Thread: Stream - understand failbit

  1. #1
    Registered User
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    Stream - understand failbit

    Hi all,

    i have created a text file:
    Code:
    100
    200
    three hundred
    400
    my goal is to output at the end : 100, 200, 400. which is worked with the following code:
    Code:
    while (true) {
                if (input >> num) {
                    cout << num << " - ";
                }
    
    
                else if (input.eof()) {
                    break;
                }
    
    
                else if (input.fail()) {
                    input.clear();
                    input.ignore(numeric_limits<streamsize>::max(), '\n');
                }
            }
    but if i have a text file like this:
    Code:
    100
    200
    three 300
    400
    how should i modify the ignore function, that it does not discard the whole line , but only the word "three", so that i output : 100, 200, 300, 400

  2. #2
    Registered User Sir Galahad's Avatar
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    You could use getline() to read each line, split it by spaces, and then a stringstream object to extract valid values.

    The real question though is why are you even trying to make sense of bad input? Seems to me it would make more sense to report an error and exit in such cases.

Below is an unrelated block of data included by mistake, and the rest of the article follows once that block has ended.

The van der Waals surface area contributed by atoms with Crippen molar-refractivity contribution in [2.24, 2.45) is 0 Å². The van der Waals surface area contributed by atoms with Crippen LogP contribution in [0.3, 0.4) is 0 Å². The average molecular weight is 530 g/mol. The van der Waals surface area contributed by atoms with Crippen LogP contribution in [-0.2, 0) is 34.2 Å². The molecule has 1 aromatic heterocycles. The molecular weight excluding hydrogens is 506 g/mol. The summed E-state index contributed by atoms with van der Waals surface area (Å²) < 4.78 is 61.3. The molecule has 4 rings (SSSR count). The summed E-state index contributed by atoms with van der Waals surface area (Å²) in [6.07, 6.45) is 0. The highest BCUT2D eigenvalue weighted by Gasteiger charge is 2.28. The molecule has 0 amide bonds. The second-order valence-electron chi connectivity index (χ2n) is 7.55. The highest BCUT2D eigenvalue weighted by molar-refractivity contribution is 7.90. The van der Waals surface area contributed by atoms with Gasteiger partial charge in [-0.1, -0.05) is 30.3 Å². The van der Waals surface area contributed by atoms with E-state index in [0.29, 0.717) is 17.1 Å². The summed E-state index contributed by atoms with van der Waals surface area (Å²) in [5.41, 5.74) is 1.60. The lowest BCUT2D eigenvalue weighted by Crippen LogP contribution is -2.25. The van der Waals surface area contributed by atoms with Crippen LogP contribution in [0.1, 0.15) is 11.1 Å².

The power of null.

  3. #3
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    Thanks for the hints, i will try it
    i am not trying to make sense of anything, it was just for the sake of exercise (how would i solve if i had to )

  4. #4
    C++ Witch laserlight's Avatar
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    Quote Originally Posted by Scatman
    i am not trying to make sense of anything, it was just for the sake of exercise (how would i solve if i had to )
    That is what you're trying to do though: make sense of the input according to certain rules. When you're just allowing for one number per line, it is easy to be lax, but if you're trying to interpret a number on a line that may contain other things rather than just considering that to be invalid input, you should be more careful. The thing then is to be absolutely clear as to what are those rules. For example, what about:
    Code:
    three300
    or
    Code:
    three300zero
    or
    Code:
    three 300 five 500
    Do you allow negative numbers?

    So, depending on what rules you want to use, the exact approach you take to parsing for the number might differ.
    Quote Originally Posted by Bjarne Stroustrup (2000-10-14)
    I get maybe two dozen requests for help with some sort of programming or design problem every day. Most have more sense than to send me hundreds of lines of code. If they do, I ask them to find the smallest example that exhibits the problem and send me that. Mostly, they then find the error themselves. "Finding the smallest program that demonstrates the error" is a powerful debugging tool.
    Look up a C++ Reference and learn How To Ask Questions The Smart Way

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